I’m not going to take Kendall Miller’s word for it – I think he’s more likely to be concern-trolling than anything else. I’d like to know what folks like Christof Spieler, Andrew Burleson, or David Crossley have to say about this. Having said that, the point that a bunch of us have made all along regarding the Ashby highrise is that the problem with it wasn’t traffic but scale – it just didn’t fit into the surrounding area. Until that is truly acknowledged and dealt with, there’s a real possibility of unintended consequences like this.

The down side to a good economy

Traffic congestion hasn’t gotten any better.

Rising gasoline prices in the last half of 2007 produced less traffic, according to an annual study by researchers at Texas A&M University’s Texas Transportation Institute. The typical urban commuter spent one less hour stuck in traffic that year, and wasted one less gallon of gasoline than the year before.

Although the study analyzed data only through 2007, the researchers said they were fairly confident that the trend continued in 2008, as the recession kept people and products off the roads.

“Not as many people are driving, they are sitting at home because they don’t have a job to go to,” said Tim Lomax, a research engineer who co-authored the study of 439 urban areas.

The national average time lost to traffic in 2007 was 36.1 hours, down from 36.6 a year earlier.

But the Houston region did not see a dip in congestion because the recession has not hit as hard here, Lomax said. Rush-hour delays in Houston stayed flat from the previous year. In 2007, drivers here wasted an average of 56 hours in stopped or slowed traffic, and burned 40 gallons of fuel while doing it.

That means Houston, the nation’s fourth-most populous city, also ranked fourth in time lost to traffic. Los Angeles, at 70 hours, ranked highest. Houston has been steadily climbing in the ranks for years.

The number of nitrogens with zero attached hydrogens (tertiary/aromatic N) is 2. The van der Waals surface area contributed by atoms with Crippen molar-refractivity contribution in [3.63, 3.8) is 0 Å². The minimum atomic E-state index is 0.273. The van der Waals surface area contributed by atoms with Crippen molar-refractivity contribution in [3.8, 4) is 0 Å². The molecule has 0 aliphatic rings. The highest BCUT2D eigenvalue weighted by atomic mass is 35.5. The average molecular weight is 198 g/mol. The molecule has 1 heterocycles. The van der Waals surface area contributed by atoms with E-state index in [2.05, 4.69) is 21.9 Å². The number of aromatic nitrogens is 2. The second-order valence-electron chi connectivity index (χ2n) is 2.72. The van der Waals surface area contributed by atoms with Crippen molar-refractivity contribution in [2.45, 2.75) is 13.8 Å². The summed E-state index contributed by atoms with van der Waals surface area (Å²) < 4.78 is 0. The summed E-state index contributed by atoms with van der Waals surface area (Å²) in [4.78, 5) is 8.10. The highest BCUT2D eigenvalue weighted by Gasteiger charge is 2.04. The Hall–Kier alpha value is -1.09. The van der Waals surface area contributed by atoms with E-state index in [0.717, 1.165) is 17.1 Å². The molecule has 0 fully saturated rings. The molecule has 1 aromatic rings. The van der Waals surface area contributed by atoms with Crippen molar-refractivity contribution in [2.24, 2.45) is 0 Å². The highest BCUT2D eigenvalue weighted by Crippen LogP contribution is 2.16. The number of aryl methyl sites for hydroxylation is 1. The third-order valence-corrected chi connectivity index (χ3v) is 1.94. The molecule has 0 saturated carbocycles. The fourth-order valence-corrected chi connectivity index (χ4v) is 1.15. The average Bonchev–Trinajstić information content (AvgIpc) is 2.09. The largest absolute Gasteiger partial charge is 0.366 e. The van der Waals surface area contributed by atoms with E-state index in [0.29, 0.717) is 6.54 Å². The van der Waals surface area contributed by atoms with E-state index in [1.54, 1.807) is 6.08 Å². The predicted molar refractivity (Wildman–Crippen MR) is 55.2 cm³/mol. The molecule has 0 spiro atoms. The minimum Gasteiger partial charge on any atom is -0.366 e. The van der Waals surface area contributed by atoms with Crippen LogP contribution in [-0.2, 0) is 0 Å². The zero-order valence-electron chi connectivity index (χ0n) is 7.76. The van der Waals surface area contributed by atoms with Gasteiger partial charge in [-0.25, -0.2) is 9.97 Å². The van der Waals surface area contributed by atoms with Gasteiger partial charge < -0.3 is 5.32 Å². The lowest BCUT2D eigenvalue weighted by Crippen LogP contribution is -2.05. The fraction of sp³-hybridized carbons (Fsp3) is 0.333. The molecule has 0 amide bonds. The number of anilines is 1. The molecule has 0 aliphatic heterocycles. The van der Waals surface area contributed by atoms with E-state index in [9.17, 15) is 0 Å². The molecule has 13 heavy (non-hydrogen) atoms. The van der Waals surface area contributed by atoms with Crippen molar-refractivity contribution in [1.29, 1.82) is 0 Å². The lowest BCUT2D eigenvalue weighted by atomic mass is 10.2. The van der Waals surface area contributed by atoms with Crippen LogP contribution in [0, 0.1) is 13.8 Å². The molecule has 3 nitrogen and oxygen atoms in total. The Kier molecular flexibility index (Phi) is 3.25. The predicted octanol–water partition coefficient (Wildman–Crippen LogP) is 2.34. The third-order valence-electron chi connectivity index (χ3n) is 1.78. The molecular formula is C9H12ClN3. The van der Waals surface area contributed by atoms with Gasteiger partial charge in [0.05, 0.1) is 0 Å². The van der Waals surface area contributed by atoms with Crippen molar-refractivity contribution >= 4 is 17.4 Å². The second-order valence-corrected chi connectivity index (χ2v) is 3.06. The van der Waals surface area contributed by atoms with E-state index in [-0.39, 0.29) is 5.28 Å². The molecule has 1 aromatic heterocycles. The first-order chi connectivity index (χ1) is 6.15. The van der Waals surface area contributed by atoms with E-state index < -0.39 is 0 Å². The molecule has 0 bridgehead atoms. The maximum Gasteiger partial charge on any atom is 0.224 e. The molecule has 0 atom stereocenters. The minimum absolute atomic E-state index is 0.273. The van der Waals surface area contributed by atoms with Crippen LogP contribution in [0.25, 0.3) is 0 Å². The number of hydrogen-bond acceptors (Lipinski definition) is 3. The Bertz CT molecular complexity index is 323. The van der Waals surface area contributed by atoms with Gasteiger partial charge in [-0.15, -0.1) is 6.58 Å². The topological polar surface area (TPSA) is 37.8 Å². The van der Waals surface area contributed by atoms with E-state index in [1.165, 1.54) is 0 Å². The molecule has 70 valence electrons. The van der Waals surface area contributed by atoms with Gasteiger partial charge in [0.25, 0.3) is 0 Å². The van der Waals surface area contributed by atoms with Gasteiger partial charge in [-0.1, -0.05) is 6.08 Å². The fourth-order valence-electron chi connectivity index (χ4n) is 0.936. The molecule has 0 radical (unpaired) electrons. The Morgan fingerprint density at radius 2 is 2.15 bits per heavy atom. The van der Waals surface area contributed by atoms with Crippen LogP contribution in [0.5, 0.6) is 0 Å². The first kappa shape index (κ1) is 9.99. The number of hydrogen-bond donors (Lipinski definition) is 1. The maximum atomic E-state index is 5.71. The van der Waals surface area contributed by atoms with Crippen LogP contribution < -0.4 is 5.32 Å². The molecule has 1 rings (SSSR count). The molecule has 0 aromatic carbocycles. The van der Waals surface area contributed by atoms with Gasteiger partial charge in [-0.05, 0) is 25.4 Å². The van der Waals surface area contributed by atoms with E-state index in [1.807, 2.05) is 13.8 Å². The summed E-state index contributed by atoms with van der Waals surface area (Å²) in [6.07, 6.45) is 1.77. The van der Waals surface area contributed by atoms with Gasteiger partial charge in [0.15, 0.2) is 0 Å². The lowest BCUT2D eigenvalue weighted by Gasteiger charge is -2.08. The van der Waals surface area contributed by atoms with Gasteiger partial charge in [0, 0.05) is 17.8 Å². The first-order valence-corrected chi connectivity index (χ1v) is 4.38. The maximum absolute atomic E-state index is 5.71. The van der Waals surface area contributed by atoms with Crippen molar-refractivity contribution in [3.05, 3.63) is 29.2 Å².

“The places like Houston where the ranking got worse, those are the places that had pretty good economies,” Lomax said. Urban areas like Oklahoma City, Raleigh-Durham, and Charleston, S.C. also experienced the blessings of economic growth and the related burden of more traffic, Lomax said.

All in all, that’s a tradeoff most of us would take. But maybe one of these days we’d like to keep our traffic from getting worse as our economy grows. Then what?

The study concludes that congestion can only be eased through a mix of solutions, such as adding lane capacity, increasing public transit, offering workers flexible hours and telecommuting, using technology to better manage accidents and traffic flow, and promoting “denser” land use so people don’t have to drive as far to work and shop.

In other words, expect the trend to continue for the foreseeable future. Eye on Williamson has more.

ULI Mayoral candidate forum report

As I am not a member of the Urban Land Institute of Houston, I did not get an invitation to their members-only Mayoral candidate forum on Thursday, which got a brief mention in the Chron on Friday. Fortunately, Andrew Burleson is a member, and he was there. He’s got a detailed report of the proceedings, which I highly recommend. Check it out.